Narrow distribution. In Papua New Guinea and Solomon Islands. Only on taro. Important virus diseases.
Plants are stunted with twisted, sometimes with thickened, leaves. Most varieties die from alomae; a few are resistant but develop bobone. Taro with bobone recover and look healthy.
Spread is in planting material and by insects; taro planthoppers are especially important.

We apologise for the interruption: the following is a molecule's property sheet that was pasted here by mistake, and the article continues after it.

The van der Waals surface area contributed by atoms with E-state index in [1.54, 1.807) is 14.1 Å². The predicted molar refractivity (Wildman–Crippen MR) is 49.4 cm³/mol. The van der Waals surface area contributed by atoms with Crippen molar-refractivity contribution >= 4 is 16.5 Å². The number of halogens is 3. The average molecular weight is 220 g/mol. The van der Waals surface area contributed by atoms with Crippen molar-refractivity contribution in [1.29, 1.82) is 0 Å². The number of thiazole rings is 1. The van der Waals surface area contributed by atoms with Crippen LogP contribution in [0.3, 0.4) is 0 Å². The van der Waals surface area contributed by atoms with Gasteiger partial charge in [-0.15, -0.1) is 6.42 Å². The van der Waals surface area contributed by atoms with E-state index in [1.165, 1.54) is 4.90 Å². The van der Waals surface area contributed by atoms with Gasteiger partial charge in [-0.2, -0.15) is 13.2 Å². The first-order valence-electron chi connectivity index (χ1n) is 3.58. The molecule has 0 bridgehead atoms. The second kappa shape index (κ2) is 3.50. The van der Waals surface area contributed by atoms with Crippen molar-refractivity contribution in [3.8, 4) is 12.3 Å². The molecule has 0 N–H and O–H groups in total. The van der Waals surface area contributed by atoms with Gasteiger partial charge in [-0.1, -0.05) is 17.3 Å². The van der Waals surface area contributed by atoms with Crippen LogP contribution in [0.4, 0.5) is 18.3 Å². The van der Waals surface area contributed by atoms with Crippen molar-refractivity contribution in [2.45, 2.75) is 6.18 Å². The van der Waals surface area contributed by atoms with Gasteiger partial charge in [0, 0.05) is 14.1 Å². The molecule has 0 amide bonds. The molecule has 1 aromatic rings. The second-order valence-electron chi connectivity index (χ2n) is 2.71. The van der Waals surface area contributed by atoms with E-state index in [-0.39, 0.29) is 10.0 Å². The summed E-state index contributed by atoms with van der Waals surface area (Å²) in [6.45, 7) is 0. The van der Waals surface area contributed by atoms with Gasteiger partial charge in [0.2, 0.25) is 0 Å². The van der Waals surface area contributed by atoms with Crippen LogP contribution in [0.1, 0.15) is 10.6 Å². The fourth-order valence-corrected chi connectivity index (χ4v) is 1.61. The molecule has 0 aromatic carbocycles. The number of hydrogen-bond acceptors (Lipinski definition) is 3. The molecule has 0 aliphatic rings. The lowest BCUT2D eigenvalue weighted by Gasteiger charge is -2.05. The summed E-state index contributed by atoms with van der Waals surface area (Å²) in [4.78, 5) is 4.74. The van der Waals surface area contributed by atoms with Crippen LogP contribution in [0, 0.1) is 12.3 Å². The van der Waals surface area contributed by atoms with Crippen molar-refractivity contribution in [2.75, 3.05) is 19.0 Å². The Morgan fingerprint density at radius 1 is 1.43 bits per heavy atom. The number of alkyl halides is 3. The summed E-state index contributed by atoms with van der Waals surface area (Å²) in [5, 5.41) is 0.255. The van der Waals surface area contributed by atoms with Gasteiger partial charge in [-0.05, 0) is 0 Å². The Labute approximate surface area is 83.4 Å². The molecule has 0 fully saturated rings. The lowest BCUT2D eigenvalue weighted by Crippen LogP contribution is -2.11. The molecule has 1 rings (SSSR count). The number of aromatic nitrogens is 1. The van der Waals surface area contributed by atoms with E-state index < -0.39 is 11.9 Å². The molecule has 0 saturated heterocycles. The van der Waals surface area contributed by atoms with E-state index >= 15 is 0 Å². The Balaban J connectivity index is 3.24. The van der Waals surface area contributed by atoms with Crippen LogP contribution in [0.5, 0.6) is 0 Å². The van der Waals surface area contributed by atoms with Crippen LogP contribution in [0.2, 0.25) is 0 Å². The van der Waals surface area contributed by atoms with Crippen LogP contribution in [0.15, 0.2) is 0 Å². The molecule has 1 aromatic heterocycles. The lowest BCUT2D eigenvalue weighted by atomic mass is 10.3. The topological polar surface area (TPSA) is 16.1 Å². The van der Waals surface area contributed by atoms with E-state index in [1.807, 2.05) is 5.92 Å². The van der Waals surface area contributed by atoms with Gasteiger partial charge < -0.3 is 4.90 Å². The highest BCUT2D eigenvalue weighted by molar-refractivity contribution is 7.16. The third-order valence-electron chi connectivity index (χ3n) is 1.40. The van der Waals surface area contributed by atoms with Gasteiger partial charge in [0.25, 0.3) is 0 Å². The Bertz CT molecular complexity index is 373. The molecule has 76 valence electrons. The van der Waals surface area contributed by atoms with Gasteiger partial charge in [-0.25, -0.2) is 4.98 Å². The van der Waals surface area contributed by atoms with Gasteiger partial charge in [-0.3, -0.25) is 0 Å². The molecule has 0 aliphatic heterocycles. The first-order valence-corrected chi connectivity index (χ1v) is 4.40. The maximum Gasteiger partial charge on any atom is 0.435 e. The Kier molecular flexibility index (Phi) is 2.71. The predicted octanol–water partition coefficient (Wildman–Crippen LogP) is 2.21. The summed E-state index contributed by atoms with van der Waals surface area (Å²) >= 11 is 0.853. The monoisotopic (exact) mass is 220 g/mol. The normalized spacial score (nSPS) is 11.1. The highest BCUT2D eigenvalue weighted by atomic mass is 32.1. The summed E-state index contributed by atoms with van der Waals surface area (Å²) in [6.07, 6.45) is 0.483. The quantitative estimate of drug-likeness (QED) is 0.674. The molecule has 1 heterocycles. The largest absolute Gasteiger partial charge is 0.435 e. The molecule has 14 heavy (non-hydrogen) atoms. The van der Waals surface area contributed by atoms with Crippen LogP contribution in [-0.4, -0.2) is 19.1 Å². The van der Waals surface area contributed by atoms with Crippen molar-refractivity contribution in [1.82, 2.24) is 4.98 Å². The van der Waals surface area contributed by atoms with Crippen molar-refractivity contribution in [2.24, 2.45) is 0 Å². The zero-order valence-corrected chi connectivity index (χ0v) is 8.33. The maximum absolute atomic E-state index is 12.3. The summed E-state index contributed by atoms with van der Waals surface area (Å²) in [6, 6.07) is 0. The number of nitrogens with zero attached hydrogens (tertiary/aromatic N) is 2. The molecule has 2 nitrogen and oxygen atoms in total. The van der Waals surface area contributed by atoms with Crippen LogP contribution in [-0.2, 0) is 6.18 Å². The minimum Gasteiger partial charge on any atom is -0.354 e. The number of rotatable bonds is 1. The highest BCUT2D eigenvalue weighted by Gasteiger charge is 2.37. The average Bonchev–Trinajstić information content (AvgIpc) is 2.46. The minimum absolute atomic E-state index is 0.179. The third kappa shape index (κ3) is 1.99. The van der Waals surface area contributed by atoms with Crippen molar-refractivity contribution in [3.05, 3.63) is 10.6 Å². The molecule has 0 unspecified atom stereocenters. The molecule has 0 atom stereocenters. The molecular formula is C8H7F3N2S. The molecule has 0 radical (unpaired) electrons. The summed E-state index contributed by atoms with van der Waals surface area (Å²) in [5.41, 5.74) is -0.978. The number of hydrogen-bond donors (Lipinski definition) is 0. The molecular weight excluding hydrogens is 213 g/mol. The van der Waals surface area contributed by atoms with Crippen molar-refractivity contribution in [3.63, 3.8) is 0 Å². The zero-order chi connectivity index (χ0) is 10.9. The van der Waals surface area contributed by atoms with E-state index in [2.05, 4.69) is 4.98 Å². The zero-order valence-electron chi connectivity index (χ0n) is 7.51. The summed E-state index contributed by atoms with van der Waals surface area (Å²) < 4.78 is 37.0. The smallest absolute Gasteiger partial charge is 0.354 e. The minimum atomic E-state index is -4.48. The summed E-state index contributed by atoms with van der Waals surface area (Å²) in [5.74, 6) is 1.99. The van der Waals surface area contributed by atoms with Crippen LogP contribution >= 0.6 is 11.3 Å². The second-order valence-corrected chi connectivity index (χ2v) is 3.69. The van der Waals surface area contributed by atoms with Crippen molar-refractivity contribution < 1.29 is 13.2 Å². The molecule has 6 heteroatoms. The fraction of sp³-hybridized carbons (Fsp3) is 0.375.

Cultural control: make new gardens far from old ones; remove plants with alomae as soon as symptoms seen, and burn or bury them; do not take suckers for planting from gardens with alomae; plant varieties resistant to alomae, even if susceptible to bobone.
Chemical control: use synthetic pyrethroids to kill planthoppers.